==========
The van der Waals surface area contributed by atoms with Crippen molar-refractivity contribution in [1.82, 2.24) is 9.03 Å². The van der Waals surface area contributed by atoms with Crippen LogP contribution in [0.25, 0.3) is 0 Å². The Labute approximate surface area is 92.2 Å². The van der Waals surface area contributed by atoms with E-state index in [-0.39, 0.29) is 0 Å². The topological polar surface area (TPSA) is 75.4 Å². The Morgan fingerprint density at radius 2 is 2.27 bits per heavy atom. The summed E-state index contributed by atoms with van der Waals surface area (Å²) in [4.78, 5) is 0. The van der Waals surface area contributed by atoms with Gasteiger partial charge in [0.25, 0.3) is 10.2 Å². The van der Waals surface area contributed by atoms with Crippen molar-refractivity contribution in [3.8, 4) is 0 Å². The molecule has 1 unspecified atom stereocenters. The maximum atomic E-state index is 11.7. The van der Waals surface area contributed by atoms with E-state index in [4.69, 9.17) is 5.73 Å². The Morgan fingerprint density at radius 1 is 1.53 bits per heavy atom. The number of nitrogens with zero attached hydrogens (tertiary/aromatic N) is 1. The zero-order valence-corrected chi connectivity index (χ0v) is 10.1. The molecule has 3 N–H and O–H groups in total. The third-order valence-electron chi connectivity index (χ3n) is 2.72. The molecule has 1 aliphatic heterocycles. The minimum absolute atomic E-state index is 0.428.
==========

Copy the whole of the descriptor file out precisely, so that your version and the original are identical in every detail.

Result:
The van der Waals surface area contributed by atoms with Crippen molar-refractivity contribution in [1.82, 2.24) is 9.03 Å². The van der Waals surface area contributed by atoms with Crippen LogP contribution in [0.25, 0.3) is 0 Å². The Labute approximate surface area is 92.2 Å². The van der Waals surface area contributed by atoms with E-state index in [-0.39, 0.29) is 0 Å². The topological polar surface area (TPSA) is 75.4 Å². The Morgan fingerprint density at radius 2 is 2.27 bits per heavy atom. The summed E-state index contributed by atoms with van der Waals surface area (Å²) in [4.78, 5) is 0. The van der Waals surface area contributed by atoms with Gasteiger partial charge in [0.25, 0.3) is 10.2 Å². The van der Waals surface area contributed by atoms with Crippen molar-refractivity contribution in [3.8, 4) is 0 Å². The molecule has 1 unspecified atom stereocenters. The maximum atomic E-state index is 11.7. The van der Waals surface area contributed by atoms with E-state index in [4.69, 9.17) is 5.73 Å². The Morgan fingerprint density at radius 1 is 1.53 bits per heavy atom. The number of nitrogens with zero attached hydrogens (tertiary/aromatic N) is 1. The zero-order valence-corrected chi connectivity index (χ0v) is 10.1. The molecule has 3 N–H and O–H groups in total. The third-order valence-electron chi connectivity index (χ3n) is 2.72. The molecule has 1 aliphatic heterocycles. The minimum absolute atomic E-state index is 0.428.